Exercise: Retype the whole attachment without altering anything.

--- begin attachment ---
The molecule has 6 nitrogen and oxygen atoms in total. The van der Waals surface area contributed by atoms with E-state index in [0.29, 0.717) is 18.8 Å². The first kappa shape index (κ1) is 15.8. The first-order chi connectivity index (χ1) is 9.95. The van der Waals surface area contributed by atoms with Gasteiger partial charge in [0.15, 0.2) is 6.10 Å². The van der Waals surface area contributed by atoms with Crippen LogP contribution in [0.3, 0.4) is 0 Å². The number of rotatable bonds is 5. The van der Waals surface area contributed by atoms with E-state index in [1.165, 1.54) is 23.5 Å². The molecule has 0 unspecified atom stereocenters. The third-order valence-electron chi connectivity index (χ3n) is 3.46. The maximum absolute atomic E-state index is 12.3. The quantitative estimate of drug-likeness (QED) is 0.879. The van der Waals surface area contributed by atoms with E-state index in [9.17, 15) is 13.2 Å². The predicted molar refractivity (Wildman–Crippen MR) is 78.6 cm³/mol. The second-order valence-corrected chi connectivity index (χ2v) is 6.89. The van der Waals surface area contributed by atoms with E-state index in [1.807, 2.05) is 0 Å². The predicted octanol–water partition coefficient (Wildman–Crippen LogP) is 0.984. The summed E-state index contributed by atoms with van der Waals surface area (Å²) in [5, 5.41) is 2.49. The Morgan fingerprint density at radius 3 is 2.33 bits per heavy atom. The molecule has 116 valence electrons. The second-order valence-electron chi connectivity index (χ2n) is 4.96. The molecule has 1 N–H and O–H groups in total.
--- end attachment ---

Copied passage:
The molecule has 6 nitrogen and oxygen atoms in total. The van der Waals surface area contributed by atoms with E-state index in [0.29, 0.717) is 18.8 Å². The first kappa shape index (κ1) is 15.8. The first-order chi connectivity index (χ1) is 9.95. The van der Waals surface area contributed by atoms with Gasteiger partial charge in [0.15, 0.2) is 6.10 Å². The van der Waals surface area contributed by atoms with Crippen LogP contribution in [0.3, 0.4) is 0 Å². The number of rotatable bonds is 5. The van der Waals surface area contributed by atoms with E-state index in [1.165, 1.54) is 23.5 Å². The molecule has 0 unspecified atom stereocenters. The third-order valence-electron chi connectivity index (χ3n) is 3.46. The maximum absolute atomic E-state index is 12.3. The quantitative estimate of drug-likeness (QED) is 0.879. The van der Waals surface area contributed by atoms with E-state index in [9.17, 15) is 13.2 Å². The predicted molar refractivity (Wildman–Crippen MR) is 78.6 cm³/mol. The second-order valence-corrected chi connectivity index (χ2v) is 6.89. The van der Waals surface area contributed by atoms with E-state index in [1.807, 2.05) is 0 Å². The predicted octanol–water partition coefficient (Wildman–Crippen LogP) is 0.984. The summed E-state index contributed by atoms with van der Waals surface area (Å²) in [5, 5.41) is 2.49. The Morgan fingerprint density at radius 3 is 2.33 bits per heavy atom. The molecule has 116 valence electrons. The second-order valence-electron chi connectivity index (χ2n) is 4.96. The molecule has 1 N–H and O–H groups in total.